Permaculture school garden for physically and mentally handicapped children

The Supa Inclusive School is located in one of the poorest regions of Nepal in the Far West (Kailali District) and gives around sixty children, some of whom are physically and mentally handicapped, access to education. The children live in the school building all year round. Although the region is in a warm climate zone, the children used to get neither vegetables nor fruit. All children come from very poor families; the parents can therefore make no financial contribution to the diet. However, there was enough space on the school property for a school garden.

Objective of the project:

  • Food security through year-round school garden
  • Vitamin-rich food as disease prevention and to combat muscle wasting
  • Training in the agricultural sector for children and young people with and without special needs
  • Increased financial independence, since seeds etc. only have to be bought once and the yield increases every year

The project started successfully in October 2017, trees were cut down, the jungle was cleared, roots were dug up with an excavator, and five truckloads of cow dung were worked into the ground. When planting the beds, it became clear that lattice cages would not deter the monkeys, so it was decided to build a garden house, with tight wire mesh from top to bottom to protect against the wild animals. The children were involved in the project right from the start, with the graveling of the forecourt, laying out the paths, the beds, planting and daily watering. They enjoy it very much and take care of the plants with passion under the supervision of the gardener. In January 2018, the first harvest of spinach, potatoes, chili and cabbage was brought in due to the mild winter. With luck, the garden will produce up to three harvests a year.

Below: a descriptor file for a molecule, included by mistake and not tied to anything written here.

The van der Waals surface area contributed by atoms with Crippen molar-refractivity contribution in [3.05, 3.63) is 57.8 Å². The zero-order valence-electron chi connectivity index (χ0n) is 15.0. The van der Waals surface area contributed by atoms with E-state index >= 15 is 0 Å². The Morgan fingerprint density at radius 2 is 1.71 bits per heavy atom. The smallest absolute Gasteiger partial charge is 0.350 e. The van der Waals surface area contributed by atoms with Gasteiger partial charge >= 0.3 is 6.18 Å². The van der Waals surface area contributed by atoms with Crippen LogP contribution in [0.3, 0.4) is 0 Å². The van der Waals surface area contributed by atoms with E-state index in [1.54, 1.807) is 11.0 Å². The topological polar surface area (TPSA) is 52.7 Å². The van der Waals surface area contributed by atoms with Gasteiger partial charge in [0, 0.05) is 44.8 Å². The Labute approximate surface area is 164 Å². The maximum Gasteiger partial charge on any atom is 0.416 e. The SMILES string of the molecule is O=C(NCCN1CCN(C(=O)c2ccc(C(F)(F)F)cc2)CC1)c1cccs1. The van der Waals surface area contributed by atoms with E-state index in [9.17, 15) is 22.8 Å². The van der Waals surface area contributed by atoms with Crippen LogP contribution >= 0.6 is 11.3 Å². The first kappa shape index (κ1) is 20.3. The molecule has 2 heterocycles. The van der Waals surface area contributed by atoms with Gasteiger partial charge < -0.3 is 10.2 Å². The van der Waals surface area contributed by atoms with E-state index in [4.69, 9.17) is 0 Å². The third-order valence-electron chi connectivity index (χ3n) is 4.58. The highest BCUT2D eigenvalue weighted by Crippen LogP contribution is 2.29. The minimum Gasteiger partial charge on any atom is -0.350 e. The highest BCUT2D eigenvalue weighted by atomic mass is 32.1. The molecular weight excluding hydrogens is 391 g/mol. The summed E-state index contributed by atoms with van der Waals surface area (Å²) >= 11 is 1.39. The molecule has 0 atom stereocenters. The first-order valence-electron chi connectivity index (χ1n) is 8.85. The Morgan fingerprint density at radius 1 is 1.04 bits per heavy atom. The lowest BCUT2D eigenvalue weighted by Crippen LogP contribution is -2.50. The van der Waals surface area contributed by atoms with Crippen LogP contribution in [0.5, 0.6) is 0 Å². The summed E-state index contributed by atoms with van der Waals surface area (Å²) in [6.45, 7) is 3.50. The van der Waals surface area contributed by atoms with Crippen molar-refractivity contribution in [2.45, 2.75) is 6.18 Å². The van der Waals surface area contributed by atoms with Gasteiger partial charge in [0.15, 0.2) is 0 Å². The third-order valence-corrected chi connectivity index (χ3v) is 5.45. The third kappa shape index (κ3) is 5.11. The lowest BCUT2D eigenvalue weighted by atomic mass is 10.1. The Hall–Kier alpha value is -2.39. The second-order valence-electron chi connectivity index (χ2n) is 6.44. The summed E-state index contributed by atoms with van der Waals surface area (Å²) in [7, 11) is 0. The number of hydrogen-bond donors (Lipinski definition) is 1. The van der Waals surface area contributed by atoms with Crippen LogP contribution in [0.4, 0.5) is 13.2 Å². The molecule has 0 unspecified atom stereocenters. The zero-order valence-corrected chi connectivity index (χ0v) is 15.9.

In addition, the volunteer team built a chicken and goat coop together with the children and bought the animals, so milk and eggs will further enrich the children’s menu. Some of the beds have been converted into raised beds so that children in wheelchairs have better access and do not have to sit on the ground to look after the plants.

The fruit and vegetables are produced in a natural and sustainable way, for example cow manure from the surrounding farms was used for fertilization in the beginning, now part of the chicken manure is used as fertilizer, and the chickens in turn eat the garden waste. Precious irrigation water is saved by covering the floors with chopped, home-grown rice straw. A small portion of the plants are left unharvested and used for seed production. The children benefit from all these methods because they learn step by step how the cycle works.

Project sponsor:                Chay Ya Austria

Project partner:                Chay Ya Nepal

Funding year:                   2017 – 2021

Project No.:                       74-17bi

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